The best predictor of someone’s future behaviour is their past behaviour. Which means that with Mal Brough winning pre-selection for the federal seat of Fisher, Parliament is in for a sideshow the likes of which it hasn’t seen since … well, since 2007. There's a broad expectation that Brough will walk straight back into the ministry if he wins Fisher. And there's widespread fear in black Australia that the portfolio will be Aboriginal affairs, given Brough’s boys own adventure in 2007 with the Northern Territory intervention. I think the fear is misplaced. Brough today is about as popular with his colleagues as a refugee at a Liberal Party convention. And he was a pretty terrible minister for indigenous affairs to boot. With that in mind, it’s worth revisiting some of the policy disasters over which Brough presided during the Howard years. Destination anywhere The Community Development Employment Program -- aka the black work for the dole -- was designed and run by Aboriginal people, and had been chugging away relatively successfully for more than three decades. Enter Brough, who decided in 2006 that CDEP had become a "destination" rather than a "path to real employment". He began abolishing CDEP in remote regions, despite the fact CDEP was the ONLY source of employment in impoverished towns, not to mention the major funder of basic services. Aboriginal unemployment when Brough left office was at near record levels. Who wants a home? In 2007, Brough decided Aboriginal people were at risk of becoming communists because they couldn’t purchase their own homes on collectively owned Aboriginal land in remote areas. So, after amending the Aboriginal Land Rights Act in the NT, Brough unveiled the Home Ownership on Indigenous Lands program (HOIL), a government-funded scheme aimed at helping blackfellas buy a plot of land they already owned. He quarantined $100 million in government funding for HOIL while at the same time underfunding the highly successful Home Ownership Program (which enabled Aboriginal people anywhere in the country to access home loans). HOP's waiting list blew out exponentially while money sat locked in the HOIL program. Finally, after five years of operation, Brough's HOIL was quietly shelved and the money diverted into HOP. The HOP waiting list dropped instantly from 1,500 to just over 400 -- that’s more than 1000 Aboriginal families into home ownership almost overnight. And the cost of Brough’s HOIL adventure? Some $10 million to administer a program that provided just 15 loans worth $2.7 million. Stashing cash while Rome burns Brough spent much of his time as minister pounding the state and territory Labor governments for their poor performance on indigenous affairs. A good thing, too. But at the same time, in 2006-07 his department underspent the Indigenous Affairs budget by a staggering $600 million, one-fifth of the total budget. This in the same year that Brough declared "a national emergency" in NT Aboriginal communities. I didn't finish it … but I did start it And speaking of the NT intervention, five years on the policy that defined Brough's time as minister has seen school attendance drop, suicide and self-harm rates double, and a more than doubling in reports of violent incidents. All the while the incarceration rate has soared to almost 90% of the prison population. Brough has the luxury of not being able to be held accountable for the failings of the NT intervention -- he was, after all, cast from office five months after it was launched. But Brough is responsible for the implementation of the intervention, and on that front things aren’t pretty. A parliamentary inquiry found its implementation was very poor -- apart from alienating Aboriginal people and providing no emergency accommodation for anyone but police and soldiers, it caused widespread starvation among Aboriginal communities. A $1 million porkie When Brough told media this week that at no stage did he ever request extracts from Peter Slipper's diary (despite text messages showing him requesting extracts from Slipper's diary) he was simply adopting a practice that had worked well for him in the unaccountable world of indigenous affairs. Perhaps his most startling "deny deny deny" moment came when he walked out of a roundtable summit on Aboriginal violence and told media that someone in the meeting had revealed things were so bad in NT Aboriginal communities that $1 million in cash had been found in one remote town, the proceeds from the sale of drugs. One million in cash? In a remote community? Really?  The story, of course, collapsed when it later transpired there was a drug bust in the NT, but it occurred in Darwin, the amount of cash involved was small, and the guy arrested was white, with no links to Aboriginal communities whatsoever.Black cash, white pork-barrel One of Brough's first acts as minister was to pinch $100,000 from the Aboriginals Benefit Account (which holds NT mining royalties on behalf of blackfellas) and provide it to the organisers of the Woodford Folk Festival, in Queensland. By law, ABA funds must be spent for the benefit of NT Aborigines. Brough wasn't the first politician to pork-barrel with ABA funding but he was definitely the first one to do it outside NT. In case you were wondering, Woodford was in Brough’s electorate of Longman. A pool of easy cash The ABA proved irresistible to Brough while in office. His most spectacular raid was undoubtedly the $4 million he pinched to upgrade the Alice Springs Aquatic Centre, a pool owned by the Alice Springs town council. At the same time, Brough attacked traditional owners repeatedly for what he claimed was the irresponsible expenditure of mining royalty monies. A land rights for whites Even after leaving the job, Brough couldn't let go. Having amended the NT Aboriginal Land Rights Act in 2006 to allow whitefellas to buy Aboriginal land, Brough was kicked out of Parliament, then boarded the the first flight to the Tiwi Islands where he tried to convince the Tiwis to enter into a joint venture with him and sign over their land. The deal was blocked by the Rudd government. In true Brough style, he simply made up the media script to suit the political winds, telling The Australian newspaper on February 8, 2008 that he was "seeking to make a profit from -- and lend a hand to -- the islanders", then later when the deal was shot telling the Sydney Morning Herald he never stood to “make one cent out of it”. A demountable promise Brough's failings in Aboriginal affairs went beyond bad policy and media silliness. There was also plenty of inaction. The most stark occurred in 2006, after Brough promised more than 80 demountable buildings from the recently closed Woomera detention centre would be urgently installed in remote Aboriginal communities as emergency housing. By the time he left office 18 months later, not one demountable had been installed. Instead, they sat rusting in an Alice Springs industrial yard until the Rudd government finally sent them north in 2008 … as emergency accommodation for asylum seekers on Christmas Island. Today, the average number of Aboriginal people per dwelling in the NT remains at around 9.4 persons per dwelling, the same level it was when Brough entered office. This is despite the expenditure of at least one billion dollars on Aboriginal housing across the Territory over six years.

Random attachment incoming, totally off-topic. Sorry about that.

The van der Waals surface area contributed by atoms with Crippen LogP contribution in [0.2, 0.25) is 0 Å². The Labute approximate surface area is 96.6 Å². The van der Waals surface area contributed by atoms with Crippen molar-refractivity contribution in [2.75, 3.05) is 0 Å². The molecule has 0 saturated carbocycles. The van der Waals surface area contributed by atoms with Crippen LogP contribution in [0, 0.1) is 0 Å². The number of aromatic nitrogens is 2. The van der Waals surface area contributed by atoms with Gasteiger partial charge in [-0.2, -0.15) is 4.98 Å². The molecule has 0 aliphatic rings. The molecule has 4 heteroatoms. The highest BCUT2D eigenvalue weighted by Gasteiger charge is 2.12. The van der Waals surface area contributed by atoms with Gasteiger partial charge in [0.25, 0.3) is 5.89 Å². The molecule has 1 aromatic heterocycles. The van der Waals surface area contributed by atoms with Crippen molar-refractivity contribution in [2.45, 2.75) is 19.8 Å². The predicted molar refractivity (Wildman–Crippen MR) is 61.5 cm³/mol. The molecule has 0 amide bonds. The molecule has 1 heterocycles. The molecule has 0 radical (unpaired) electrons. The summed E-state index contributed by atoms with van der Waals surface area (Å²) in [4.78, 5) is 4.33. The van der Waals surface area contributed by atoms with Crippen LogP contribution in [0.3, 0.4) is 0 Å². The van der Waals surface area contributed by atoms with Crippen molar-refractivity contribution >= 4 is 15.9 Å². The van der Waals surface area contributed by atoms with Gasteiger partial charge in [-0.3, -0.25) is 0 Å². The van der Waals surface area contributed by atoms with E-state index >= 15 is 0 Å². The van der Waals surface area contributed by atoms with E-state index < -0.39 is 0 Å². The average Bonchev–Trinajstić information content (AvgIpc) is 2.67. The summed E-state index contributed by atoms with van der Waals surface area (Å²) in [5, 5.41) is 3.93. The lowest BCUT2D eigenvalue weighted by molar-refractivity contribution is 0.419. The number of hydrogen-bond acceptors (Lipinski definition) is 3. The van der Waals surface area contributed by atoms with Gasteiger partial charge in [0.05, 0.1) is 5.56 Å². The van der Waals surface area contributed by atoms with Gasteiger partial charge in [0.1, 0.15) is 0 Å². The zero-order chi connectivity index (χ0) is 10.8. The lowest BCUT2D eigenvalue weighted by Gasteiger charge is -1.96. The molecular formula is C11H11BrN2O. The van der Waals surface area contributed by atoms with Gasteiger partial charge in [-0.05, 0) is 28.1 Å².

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15 thoughts on “Chris Graham: Brough is back, with a record of failure